I’m suffering from competing values.

I want my pre-calc students to make as much mathematics as they can. When they solve a problem, I want their excitement to carry them into the next problem.

I also want them to practice getting their ideas down on paper, with correct spelling and grammar. They are seniors, and their great ideas won’t get them very far if they can’t express them cogently. Their professors and employers will take incomplete, ungrammatical, mis-spelled, mis-punctuated, mis-capitalized sentences as evidence of ignorance.

The rules in class are that grades will be based only on finished papers. Finished means (among other things) a sensible problem statement, explanation and conclusion, with no grammar or spelling errors. (I secretly allow one error per paper.) I give lots of feedback on every draft, but no credit for unfinished work. Result: as the term ends, the relaxed pursuit of new problems has given way to a grumbling, resentful process of revision after revision. “We already have to do this in English and History. We understand having to write it up once, but why do we have to make perfect drafts? This is math class, not writing class!” They’re stressed: students with ten papers in progress have no credit yet. And I sympathize. I remember this from grad school. The fun part was figuring out the solution and a neat way to explain it. The long, boring, maddening part was the subsequent rounds of reviews, revisons revisions, rewriting.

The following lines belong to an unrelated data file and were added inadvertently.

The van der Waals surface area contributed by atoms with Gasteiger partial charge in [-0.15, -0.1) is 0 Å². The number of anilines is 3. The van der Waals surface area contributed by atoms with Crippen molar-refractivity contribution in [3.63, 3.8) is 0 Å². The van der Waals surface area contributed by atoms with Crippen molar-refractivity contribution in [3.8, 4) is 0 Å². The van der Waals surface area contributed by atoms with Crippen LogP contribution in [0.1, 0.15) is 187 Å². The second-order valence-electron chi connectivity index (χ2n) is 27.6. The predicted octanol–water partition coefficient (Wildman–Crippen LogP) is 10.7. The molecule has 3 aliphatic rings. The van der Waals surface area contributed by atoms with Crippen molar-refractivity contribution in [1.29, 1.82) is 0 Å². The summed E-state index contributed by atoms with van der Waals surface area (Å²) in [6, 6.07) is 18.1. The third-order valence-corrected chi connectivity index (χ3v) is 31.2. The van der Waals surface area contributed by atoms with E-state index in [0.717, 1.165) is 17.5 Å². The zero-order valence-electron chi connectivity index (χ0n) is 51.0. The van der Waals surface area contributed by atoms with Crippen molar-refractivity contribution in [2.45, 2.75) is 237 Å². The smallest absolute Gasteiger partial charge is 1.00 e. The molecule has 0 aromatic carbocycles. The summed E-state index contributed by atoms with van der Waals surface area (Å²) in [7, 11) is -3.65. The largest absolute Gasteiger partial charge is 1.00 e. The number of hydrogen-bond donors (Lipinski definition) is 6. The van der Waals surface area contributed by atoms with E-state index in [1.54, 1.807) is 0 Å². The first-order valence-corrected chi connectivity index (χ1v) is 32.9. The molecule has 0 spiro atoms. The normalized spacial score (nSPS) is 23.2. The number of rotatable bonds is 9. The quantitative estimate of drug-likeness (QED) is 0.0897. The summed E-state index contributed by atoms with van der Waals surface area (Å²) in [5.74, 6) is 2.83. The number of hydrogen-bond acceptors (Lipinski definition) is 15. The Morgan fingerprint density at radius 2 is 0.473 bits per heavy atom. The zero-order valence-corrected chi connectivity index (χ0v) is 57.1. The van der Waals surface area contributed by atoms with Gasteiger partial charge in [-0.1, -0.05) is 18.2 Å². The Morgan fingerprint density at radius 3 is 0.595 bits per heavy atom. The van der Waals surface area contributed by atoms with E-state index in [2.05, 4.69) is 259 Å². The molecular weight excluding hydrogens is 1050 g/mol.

So why am I doing this? I guess because my experience is that everything I start teaches me something, but only the things I finish move my life forward.

Is that the most important lesson at this stage of their lives? If it is, am I teaching it the right way? Turning a fun class into a tedious chore seems like a bad idea. But letting them skip off to college in the habit of turning in papers that would embarrass many 7th graders seems like a bad idea too.

Maybe I should ask them.

In the meantime, if you find any errors in this post, please let me know.

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